Subtropical Storm Melissa forms southeast of New England

National Hurricane Center watching 3 systems

By Cheryl McCloud, Florida Today

Subtropical Storm Melissa has formed southeast of New England, according to the National Hurricane Center at 11:50 a.m.

Melissa evolved quickly Friday morning from a low-pressure system with a 30 percent chance for development at 8 a.m. to a storm with a 60 percent chance for development at 8:30 a.m. to a subtropical storm at 11:50 a.m., News 6 partner Florida Today said. 

It's not the only system being monitored by the National Hurricane Center. Two other systems have popped up in the Atlantic basin, according to the 8 a.m. advisory from the National Hurricane Center.

One formed in the Caribbean while the third is expected to move off the coast of Africa. Both have a 20 percent chance for development over the next five days.

At 11 a.m., the center of Subtropical Storm Melissa was located 190 miles south of Nantucket, Massachusetts.

  • Location: 190 miles south of Nantucket, Massachusetts
  • Maximum sustained winds: 65 mph
  • Movement: south-southwest at 3 mph

Melissa is moving toward the south-southwest near 3 mph, but little net motion is expected Friday.

A turn toward the east-northeast with an increase in forward speed is forecast for Friday night and that motion will continue through the weekend.

On the forecast track, the center of Melissa will move away from the east coast of the United States.

Maximum sustained winds are near 65 mph, with higher gusts. Gradual weakening is expected over the next couple of days, and Melissa is forecast to lose its subtropical characteristics by Saturday night.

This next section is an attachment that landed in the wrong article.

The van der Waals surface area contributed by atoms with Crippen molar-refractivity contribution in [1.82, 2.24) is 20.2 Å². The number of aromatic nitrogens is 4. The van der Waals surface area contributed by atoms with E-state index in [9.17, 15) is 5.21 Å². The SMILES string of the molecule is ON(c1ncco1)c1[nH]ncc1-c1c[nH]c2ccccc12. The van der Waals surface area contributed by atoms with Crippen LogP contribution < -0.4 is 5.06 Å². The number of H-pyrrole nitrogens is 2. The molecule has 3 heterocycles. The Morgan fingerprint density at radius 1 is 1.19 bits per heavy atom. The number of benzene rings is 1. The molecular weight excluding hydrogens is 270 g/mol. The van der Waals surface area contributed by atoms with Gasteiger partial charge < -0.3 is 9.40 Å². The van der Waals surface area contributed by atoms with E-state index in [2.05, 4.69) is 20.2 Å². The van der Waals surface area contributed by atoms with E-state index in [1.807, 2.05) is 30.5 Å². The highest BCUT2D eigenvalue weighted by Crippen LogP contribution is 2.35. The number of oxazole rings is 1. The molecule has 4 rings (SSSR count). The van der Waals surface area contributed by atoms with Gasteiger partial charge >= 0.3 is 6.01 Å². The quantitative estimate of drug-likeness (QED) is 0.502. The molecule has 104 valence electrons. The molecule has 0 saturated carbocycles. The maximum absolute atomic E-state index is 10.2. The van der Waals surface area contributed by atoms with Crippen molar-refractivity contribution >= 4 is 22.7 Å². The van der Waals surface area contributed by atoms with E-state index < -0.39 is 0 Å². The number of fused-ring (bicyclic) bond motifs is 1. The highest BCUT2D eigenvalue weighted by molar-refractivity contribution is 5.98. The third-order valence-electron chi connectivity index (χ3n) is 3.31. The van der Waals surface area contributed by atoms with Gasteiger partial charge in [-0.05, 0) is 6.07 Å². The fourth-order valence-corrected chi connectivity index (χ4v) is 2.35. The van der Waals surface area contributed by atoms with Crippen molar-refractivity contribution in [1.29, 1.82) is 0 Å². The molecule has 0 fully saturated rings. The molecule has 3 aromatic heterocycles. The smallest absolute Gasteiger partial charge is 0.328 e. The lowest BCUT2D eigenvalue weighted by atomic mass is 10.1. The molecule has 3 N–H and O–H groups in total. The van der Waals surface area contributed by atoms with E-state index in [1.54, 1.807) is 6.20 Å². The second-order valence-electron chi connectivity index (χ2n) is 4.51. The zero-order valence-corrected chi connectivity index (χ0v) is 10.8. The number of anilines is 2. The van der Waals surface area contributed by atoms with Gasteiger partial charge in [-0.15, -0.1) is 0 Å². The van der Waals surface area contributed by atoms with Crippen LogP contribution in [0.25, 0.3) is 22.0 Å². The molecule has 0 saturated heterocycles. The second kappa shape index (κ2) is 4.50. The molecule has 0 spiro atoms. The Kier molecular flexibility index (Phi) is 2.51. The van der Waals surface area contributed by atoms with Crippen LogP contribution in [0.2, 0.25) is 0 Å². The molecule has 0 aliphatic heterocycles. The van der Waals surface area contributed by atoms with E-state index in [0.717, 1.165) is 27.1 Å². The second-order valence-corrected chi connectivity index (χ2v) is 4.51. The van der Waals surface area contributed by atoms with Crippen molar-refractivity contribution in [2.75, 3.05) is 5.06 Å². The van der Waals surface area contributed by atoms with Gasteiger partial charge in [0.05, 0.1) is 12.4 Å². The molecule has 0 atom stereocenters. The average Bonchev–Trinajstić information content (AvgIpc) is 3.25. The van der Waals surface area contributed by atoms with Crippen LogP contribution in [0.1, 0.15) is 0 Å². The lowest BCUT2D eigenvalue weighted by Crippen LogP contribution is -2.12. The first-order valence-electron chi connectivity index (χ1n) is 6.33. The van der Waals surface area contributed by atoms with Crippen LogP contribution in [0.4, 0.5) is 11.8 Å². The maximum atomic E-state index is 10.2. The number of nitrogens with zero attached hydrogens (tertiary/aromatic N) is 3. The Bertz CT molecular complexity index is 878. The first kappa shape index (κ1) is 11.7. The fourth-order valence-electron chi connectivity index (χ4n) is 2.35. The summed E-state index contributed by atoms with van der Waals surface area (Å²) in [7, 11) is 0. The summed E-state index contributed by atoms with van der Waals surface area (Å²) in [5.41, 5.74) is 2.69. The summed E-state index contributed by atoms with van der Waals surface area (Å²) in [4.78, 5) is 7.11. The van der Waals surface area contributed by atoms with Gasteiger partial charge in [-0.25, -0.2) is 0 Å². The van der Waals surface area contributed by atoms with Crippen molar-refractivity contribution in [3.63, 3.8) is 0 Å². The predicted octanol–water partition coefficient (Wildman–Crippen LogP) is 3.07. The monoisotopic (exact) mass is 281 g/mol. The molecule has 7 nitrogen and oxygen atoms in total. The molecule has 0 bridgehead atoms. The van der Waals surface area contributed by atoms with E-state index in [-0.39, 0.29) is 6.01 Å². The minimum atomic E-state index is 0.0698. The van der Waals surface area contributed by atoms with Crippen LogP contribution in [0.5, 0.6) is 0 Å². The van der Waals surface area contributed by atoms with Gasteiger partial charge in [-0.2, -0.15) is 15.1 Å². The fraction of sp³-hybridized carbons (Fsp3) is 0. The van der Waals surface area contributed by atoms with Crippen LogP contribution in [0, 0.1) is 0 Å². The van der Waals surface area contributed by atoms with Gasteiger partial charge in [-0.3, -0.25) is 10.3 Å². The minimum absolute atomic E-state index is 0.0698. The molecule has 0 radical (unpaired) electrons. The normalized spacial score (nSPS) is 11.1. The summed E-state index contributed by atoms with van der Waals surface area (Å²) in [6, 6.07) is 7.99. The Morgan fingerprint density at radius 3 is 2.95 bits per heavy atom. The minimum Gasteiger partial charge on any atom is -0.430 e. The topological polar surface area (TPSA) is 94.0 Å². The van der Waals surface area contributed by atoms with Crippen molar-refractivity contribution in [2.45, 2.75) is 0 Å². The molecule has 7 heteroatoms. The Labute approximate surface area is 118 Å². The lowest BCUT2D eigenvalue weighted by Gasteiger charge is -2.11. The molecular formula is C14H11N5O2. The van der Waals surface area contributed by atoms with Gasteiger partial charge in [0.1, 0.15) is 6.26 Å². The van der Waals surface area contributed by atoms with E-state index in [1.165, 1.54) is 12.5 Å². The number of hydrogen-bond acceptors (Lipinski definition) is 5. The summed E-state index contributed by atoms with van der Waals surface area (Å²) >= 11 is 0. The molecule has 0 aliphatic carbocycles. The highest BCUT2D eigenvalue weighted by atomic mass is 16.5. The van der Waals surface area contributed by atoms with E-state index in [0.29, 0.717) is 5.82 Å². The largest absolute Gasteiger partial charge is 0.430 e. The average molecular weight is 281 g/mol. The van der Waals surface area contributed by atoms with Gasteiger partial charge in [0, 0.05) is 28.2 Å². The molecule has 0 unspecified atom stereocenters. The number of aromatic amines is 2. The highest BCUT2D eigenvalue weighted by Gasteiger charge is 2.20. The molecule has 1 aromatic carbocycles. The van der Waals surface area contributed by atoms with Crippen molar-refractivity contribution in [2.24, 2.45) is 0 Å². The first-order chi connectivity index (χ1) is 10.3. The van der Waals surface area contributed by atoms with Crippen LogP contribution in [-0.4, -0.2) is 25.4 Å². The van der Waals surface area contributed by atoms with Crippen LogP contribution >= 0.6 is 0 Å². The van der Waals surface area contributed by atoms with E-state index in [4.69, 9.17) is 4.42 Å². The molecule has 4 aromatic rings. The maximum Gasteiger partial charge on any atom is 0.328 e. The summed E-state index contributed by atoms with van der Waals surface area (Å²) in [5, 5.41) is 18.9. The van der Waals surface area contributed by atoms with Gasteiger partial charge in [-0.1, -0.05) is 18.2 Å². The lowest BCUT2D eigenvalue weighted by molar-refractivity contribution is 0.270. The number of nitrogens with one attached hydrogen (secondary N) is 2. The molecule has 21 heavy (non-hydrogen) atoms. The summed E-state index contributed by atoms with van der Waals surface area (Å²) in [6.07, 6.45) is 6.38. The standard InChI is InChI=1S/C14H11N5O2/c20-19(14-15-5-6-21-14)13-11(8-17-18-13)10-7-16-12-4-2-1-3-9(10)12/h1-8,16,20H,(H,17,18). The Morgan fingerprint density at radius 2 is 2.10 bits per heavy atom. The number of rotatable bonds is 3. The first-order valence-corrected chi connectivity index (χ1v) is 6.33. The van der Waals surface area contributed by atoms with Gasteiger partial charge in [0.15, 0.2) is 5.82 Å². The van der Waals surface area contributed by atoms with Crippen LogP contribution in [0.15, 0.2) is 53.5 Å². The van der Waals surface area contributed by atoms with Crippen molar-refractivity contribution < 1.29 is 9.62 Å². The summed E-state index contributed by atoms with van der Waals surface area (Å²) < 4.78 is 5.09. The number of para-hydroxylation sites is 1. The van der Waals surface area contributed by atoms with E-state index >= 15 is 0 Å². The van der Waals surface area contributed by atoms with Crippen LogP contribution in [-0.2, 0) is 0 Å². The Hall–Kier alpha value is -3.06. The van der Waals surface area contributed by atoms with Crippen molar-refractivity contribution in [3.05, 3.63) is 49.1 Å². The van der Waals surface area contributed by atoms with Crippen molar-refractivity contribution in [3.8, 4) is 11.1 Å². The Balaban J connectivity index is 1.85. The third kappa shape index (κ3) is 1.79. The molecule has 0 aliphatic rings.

Winds of 40 mph extend outward up to 345 miles from the center, primarily over waters.

The estimated minimum central pressure is 995 mb.

Hazards affecting land include:

Wind: Wind gusts to 50 mph are likely to continue over portions of Cape Cod, Martha's Vineyard and Nantucket through much of Friday.

Coastal flooding: Coastal flooding will continue Friday along portions of the U.S. east coast from the mid-Atlantic states to southeastern New England.

Surf:  Swells generated by Melissa are affecting much of the U.S. East Coast, portions of the Bahamas, Bermuda and Atlantic Canada. These swells will result in life-threatening surf and rip current conditions.

A broad area of low pressure is expected to form over the western Caribbean Sea during the weekend.

This system is forecast to move westward toward Central America early next week, and some development is possible if the low remains over water while moving near the coasts of Honduras, Guatemala and Belize.

  • Formation chance through 48 hours, low, near zero percent.
  • Formation chance through five days, low, 20 percent.

A tropical wave, accompanied by a broad area of low pressure, is expected to move off the west coast of Africa on Sunday.

Although the far eastern Atlantic is not climatologically favorable for tropical cyclone formation this late in the hurricane season, some development of this system appears possible early next week while it moves generally northwest near or over the Cabo Verde Islands.

  • Formation chance through 48 hours, low, near zero percent.
  • Formation chance through 5 days, low, 20 percent.

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